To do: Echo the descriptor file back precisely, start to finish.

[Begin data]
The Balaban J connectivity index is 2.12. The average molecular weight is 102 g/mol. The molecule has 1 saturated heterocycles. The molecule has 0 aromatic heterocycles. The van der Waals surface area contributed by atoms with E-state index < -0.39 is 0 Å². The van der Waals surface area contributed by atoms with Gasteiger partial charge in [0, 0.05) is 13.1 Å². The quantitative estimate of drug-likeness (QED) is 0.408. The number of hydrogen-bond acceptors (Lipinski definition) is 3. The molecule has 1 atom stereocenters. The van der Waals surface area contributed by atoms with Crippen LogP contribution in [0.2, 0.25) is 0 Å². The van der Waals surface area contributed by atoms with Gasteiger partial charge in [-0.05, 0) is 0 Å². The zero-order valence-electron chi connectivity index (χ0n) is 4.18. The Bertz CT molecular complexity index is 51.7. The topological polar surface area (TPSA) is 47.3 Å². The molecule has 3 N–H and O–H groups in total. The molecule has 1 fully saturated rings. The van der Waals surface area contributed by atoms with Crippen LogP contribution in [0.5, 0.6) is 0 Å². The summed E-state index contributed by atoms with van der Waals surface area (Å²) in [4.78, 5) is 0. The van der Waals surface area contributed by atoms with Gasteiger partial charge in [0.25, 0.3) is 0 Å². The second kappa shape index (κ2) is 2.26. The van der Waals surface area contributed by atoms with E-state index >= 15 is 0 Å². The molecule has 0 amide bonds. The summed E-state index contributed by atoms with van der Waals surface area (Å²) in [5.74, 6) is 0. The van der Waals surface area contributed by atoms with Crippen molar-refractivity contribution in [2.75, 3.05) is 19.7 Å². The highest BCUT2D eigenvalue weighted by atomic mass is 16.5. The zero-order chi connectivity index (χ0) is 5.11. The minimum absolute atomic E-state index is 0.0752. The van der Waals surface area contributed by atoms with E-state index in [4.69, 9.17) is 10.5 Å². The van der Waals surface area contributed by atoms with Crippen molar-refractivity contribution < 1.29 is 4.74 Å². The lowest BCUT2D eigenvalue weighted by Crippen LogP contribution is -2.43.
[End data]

The Balaban J connectivity index is 2.12. The average molecular weight is 102 g/mol. The molecule has 1 saturated heterocycles. The molecule has 0 aromatic heterocycles. The van der Waals surface area contributed by atoms with E-state index < -0.39 is 0 Å². The van der Waals surface area contributed by atoms with Gasteiger partial charge in [0, 0.05) is 13.1 Å². The quantitative estimate of drug-likeness (QED) is 0.408. The number of hydrogen-bond acceptors (Lipinski definition) is 3. The molecule has 1 atom stereocenters. The van der Waals surface area contributed by atoms with Crippen LogP contribution in [0.2, 0.25) is 0 Å². The van der Waals surface area contributed by atoms with Gasteiger partial charge in [-0.05, 0) is 0 Å². The zero-order valence-electron chi connectivity index (χ0n) is 4.18. The Bertz CT molecular complexity index is 51.7. The topological polar surface area (TPSA) is 47.3 Å². The molecule has 3 N–H and O–H groups in total. The molecule has 1 fully saturated rings. The van der Waals surface area contributed by atoms with Crippen LogP contribution in [0.5, 0.6) is 0 Å². The summed E-state index contributed by atoms with van der Waals surface area (Å²) in [4.78, 5) is 0. The van der Waals surface area contributed by atoms with Gasteiger partial charge in [0.25, 0.3) is 0 Å². The second kappa shape index (κ2) is 2.26. The van der Waals surface area contributed by atoms with E-state index >= 15 is 0 Å². The molecule has 0 amide bonds. The summed E-state index contributed by atoms with van der Waals surface area (Å²) in [5.74, 6) is 0. The van der Waals surface area contributed by atoms with Crippen molar-refractivity contribution in [2.75, 3.05) is 19.7 Å². The highest BCUT2D eigenvalue weighted by atomic mass is 16.5. The zero-order chi connectivity index (χ0) is 5.11. The minimum absolute atomic E-state index is 0.0752. The van der Waals surface area contributed by atoms with E-state index in [4.69, 9.17) is 10.5 Å². The van der Waals surface area contributed by atoms with Crippen molar-refractivity contribution < 1.29 is 4.74 Å². The lowest BCUT2D eigenvalue weighted by Crippen LogP contribution is -2.43.